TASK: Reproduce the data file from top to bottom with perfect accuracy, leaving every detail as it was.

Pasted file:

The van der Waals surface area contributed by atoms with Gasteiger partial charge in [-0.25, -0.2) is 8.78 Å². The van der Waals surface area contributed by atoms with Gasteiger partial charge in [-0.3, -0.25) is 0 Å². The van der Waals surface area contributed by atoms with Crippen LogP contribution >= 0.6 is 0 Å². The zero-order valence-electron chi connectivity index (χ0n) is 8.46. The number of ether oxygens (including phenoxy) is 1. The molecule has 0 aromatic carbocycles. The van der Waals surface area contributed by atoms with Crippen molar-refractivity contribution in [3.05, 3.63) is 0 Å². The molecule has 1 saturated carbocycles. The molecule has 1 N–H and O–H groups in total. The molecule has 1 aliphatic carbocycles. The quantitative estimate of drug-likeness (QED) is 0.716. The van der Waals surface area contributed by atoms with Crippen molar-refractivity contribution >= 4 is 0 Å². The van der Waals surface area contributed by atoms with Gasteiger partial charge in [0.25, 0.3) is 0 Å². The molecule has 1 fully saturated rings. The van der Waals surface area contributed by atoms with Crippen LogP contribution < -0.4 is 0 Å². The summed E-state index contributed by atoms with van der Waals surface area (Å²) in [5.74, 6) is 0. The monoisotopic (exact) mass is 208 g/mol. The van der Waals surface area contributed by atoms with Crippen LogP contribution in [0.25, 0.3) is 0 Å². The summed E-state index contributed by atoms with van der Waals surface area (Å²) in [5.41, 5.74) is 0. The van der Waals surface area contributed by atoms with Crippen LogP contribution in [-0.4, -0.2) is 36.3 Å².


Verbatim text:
The van der Waals surface area contributed by atoms with Gasteiger partial charge in [-0.25, -0.2) is 8.78 Å². The van der Waals surface area contributed by atoms with Gasteiger partial charge in [-0.3, -0.25) is 0 Å². The van der Waals surface area contributed by atoms with Crippen LogP contribution >= 0.6 is 0 Å². The zero-order valence-electron chi connectivity index (χ0n) is 8.46. The number of ether oxygens (including phenoxy) is 1. The molecule has 0 aromatic carbocycles. The van der Waals surface area contributed by atoms with Crippen molar-refractivity contribution in [3.05, 3.63) is 0 Å². The molecule has 1 saturated carbocycles. The molecule has 1 N–H and O–H groups in total. The molecule has 1 aliphatic carbocycles. The quantitative estimate of drug-likeness (QED) is 0.716. The van der Waals surface area contributed by atoms with Crippen molar-refractivity contribution >= 4 is 0 Å². The van der Waals surface area contributed by atoms with Gasteiger partial charge in [0.25, 0.3) is 0 Å². The molecule has 1 fully saturated rings. The van der Waals surface area contributed by atoms with Crippen LogP contribution < -0.4 is 0 Å². The summed E-state index contributed by atoms with van der Waals surface area (Å²) in [5.74, 6) is 0. The monoisotopic (exact) mass is 208 g/mol. The van der Waals surface area contributed by atoms with Crippen LogP contribution in [0.25, 0.3) is 0 Å². The summed E-state index contributed by atoms with van der Waals surface area (Å²) in [5.41, 5.74) is 0. The van der Waals surface area contributed by atoms with Crippen LogP contribution in [-0.4, -0.2) is 36.3 Å².